Once again, we
honored Dr. Martin Luther King Jr., a visionary who devoted his short life to
eradicating the inequities of American social justice. Many Americans used the day off in a
constructive manner to extend his legacy through volunteer work. He has become
an icon for social justice, but we should be wary of making demigods out of
example) an icon of the Democratic Party, Woodrow Wilson, who served as
president of Princeton University, then governor of New Jersey, and finally
President of the United States. He was
also a visionary for world peace. His
idea of a regular meeting of sovereign states, The League of Nations, survived
him and became the United Nations. His
vision is honored with a school for international studies named after him on
the Princeton campus.
months, there has been a movement at the university to remove his name from the
campus. The charge: contributing to the inequities of
social justice which Dr. King fought against. The movement leaders believe that given Wilson’s racist attitudes he
should not be so honored with a school dedicated to international relations
named after him. The movement has good
intentions, but I hope the school remains unchanged with its intentions and the
man for whom it is named.
place in history has been challenged because stories of his racism have been
widely circulated in recent years. A
product of the south - a region of America which has received the historical
reputation of being racist towards African-Americans - Wilson chose like-minded
individuals to help run the government. The result was the segregation of government agencies, which had been
desegregated for decades.
Wilson was equally loathsome. Allegedly,
he and his wife told “darkie” jokes at the White House dinner table. The President embraced the historical telling
of the Reconstruction Period in D.W. Griffith’s Birth of a Nation, which (like
it or not) forever put to rest the idea that this new movie medium was solely
for entertainment. Yet this same man
envisioned an entity which would enable people from different cultures the
opportunity to resolve their difference through peaceable means. Go figure!
In some ways,
Wilson was like many of us: a complex character whose ultimate legacy can’t be
defined in simple terms. Yes, he was
devoted to the idea of world peace. On
the other hand, if I had the opportunity to meet Woodrow Wilson, I would
thank him for his efforts on the world stage, then ask him to remove his
glasses so I could punch him in the face for his offensive attitudes towards
obviously I have a thing or two to learn about peace; but hey, that’s me.
at Princeton obviously wants to enact some sort of historical revenge on
Wilson. Their goal is tantamount to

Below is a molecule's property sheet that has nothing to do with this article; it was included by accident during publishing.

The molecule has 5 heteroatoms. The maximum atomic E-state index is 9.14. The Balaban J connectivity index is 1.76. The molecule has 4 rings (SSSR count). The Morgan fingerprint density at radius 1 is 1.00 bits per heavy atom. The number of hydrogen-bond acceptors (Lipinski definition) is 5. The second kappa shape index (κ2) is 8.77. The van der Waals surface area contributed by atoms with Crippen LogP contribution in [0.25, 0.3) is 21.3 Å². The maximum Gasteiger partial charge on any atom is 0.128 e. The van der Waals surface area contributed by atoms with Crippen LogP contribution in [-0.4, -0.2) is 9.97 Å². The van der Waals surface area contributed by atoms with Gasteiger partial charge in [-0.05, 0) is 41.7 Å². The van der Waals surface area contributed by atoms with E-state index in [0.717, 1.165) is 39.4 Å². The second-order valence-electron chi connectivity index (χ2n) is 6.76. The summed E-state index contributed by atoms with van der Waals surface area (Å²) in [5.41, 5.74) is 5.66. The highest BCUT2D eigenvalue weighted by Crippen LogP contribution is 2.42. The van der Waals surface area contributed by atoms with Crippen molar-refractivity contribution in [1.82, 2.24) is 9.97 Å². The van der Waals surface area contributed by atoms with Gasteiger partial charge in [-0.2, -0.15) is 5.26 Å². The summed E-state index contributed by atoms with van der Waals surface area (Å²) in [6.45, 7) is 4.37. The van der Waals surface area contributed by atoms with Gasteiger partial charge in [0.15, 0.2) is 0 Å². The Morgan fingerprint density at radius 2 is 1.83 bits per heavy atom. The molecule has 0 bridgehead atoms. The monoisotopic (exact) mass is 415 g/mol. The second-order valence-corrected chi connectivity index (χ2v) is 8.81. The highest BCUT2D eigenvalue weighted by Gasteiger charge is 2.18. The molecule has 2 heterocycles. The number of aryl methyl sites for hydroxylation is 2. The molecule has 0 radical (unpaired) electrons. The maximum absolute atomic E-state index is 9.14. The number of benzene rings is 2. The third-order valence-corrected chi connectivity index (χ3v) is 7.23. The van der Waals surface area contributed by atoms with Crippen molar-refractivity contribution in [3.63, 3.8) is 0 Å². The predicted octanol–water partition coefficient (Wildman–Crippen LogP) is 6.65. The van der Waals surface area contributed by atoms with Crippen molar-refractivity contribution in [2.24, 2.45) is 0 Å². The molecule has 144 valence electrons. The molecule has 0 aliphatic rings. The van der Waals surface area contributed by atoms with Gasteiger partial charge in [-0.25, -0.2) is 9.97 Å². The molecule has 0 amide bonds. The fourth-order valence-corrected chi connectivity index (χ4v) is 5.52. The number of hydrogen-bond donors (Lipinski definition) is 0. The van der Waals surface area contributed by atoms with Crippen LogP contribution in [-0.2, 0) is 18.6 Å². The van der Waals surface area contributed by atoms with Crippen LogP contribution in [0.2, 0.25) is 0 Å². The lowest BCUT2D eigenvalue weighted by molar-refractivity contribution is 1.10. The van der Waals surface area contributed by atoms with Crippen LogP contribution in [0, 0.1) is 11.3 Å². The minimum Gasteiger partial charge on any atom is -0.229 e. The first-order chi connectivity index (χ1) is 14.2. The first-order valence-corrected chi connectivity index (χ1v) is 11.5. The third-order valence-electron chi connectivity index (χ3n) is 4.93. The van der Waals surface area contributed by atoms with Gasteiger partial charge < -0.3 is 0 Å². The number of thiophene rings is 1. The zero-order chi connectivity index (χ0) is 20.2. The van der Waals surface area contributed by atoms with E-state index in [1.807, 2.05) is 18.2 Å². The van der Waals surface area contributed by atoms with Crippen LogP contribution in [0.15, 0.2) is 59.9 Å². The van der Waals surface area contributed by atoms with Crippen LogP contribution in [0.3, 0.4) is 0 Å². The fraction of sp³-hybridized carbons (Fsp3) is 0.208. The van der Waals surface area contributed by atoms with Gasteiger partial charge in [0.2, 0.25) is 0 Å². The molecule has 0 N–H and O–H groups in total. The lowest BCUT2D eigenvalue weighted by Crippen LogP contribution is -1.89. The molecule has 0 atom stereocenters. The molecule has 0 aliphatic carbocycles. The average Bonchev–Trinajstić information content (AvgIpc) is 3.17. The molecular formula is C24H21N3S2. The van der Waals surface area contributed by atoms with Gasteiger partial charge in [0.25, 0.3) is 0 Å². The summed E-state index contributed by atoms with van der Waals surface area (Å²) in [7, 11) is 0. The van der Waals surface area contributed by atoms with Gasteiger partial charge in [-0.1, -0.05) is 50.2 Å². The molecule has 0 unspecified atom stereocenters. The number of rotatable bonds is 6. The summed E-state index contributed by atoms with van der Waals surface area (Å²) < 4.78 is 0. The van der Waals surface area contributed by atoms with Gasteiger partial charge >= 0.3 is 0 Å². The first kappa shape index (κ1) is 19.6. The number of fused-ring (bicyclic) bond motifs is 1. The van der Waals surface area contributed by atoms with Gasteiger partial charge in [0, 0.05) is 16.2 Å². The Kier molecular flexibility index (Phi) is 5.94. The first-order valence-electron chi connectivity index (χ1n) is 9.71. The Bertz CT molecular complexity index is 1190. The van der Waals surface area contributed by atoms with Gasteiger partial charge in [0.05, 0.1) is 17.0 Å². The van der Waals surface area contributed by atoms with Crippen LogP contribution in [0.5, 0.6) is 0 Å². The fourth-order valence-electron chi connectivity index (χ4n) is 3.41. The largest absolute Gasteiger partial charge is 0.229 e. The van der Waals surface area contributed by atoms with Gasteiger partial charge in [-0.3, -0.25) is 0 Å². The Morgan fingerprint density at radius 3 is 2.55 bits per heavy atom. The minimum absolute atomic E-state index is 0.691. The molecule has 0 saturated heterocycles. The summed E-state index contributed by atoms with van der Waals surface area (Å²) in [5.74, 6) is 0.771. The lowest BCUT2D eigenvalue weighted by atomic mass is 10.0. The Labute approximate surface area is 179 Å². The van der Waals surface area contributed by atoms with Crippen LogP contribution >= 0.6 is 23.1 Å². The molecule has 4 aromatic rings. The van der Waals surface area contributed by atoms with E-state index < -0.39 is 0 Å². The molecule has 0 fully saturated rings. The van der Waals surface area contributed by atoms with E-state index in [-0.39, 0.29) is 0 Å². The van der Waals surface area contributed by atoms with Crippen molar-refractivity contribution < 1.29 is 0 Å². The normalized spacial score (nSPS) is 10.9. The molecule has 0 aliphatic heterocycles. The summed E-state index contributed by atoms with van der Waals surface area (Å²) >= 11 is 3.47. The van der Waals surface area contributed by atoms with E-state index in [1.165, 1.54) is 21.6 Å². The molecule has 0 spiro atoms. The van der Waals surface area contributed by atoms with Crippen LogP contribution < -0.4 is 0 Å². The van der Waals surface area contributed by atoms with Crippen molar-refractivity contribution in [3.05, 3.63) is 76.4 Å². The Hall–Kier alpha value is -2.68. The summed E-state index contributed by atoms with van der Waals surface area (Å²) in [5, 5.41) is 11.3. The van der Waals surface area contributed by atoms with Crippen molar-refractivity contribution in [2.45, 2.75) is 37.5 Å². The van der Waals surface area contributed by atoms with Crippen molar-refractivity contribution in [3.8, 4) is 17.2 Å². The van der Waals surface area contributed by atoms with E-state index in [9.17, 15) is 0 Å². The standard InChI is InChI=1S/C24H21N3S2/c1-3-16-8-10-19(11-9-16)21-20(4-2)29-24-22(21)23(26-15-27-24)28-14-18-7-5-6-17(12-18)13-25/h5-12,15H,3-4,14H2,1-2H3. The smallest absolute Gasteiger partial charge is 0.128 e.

erasing history, an action which inevitably always comes back to haunt humanity
sooner or later. The movement’s leaders
should be content with the job they’ve done so far - raising awareness about the
other side of Wilson’s character - and call it a day.
In any case,
karma exacted its own revenge on Wilson. The President suffered a debilitating stroke in the midst of a rail stop
tour of America to promote his League of Nations idea. He served out the remainder of his presidency
in physical paralysis, with his wife Edith acting as a gatekeeper from political
Washington, and the rest of the world for that matter. They retired to a house in DC, where on a good day he could walk ten feet between two doors in his house
hopes of writing his memoirs after he left the White House. He completed little more than the dedication
page. Yes, karma is a bitch.
been kind to Wilson - and King for that matter - until recently. Some unseemly rumors have been heard about
King’s extra marital affairs in recent years.
This is the luxury history affords us: we can learn about those people we cherish if we just dig deep enough. The
lessons we learn should not affect their respective legacies, but should remind
us that these men were just mere mortals.
that! Mere mortals! Not gods! Not demigods!
If we are
disappointed about Wilson’s racism or King’s running around, then perhaps we should
adjust our standards so we aren’t so shocked when we learn more about how they
lived their lives. We are the ones who
set ourselves up for the pain and disappointment we inevitably feel.
We can look
back at the past and pass judgment on the actions of others. It isn’t quite fair for us to use our values,
which we like to think are more developed today, than the values of
yesterday. Yet we do it anyway.
our icons should always be in terms of black and white. We should know better. We should always allow for all the shades of
gray in our heroes.
In any event,
karma will come back and bite our legacies
in the ass. Just think what people in
2116 will think about us! “My God,” they’ll
say, “What the eff were those people thinking when they put Donald Trump in the
for reading. I love you, karma!)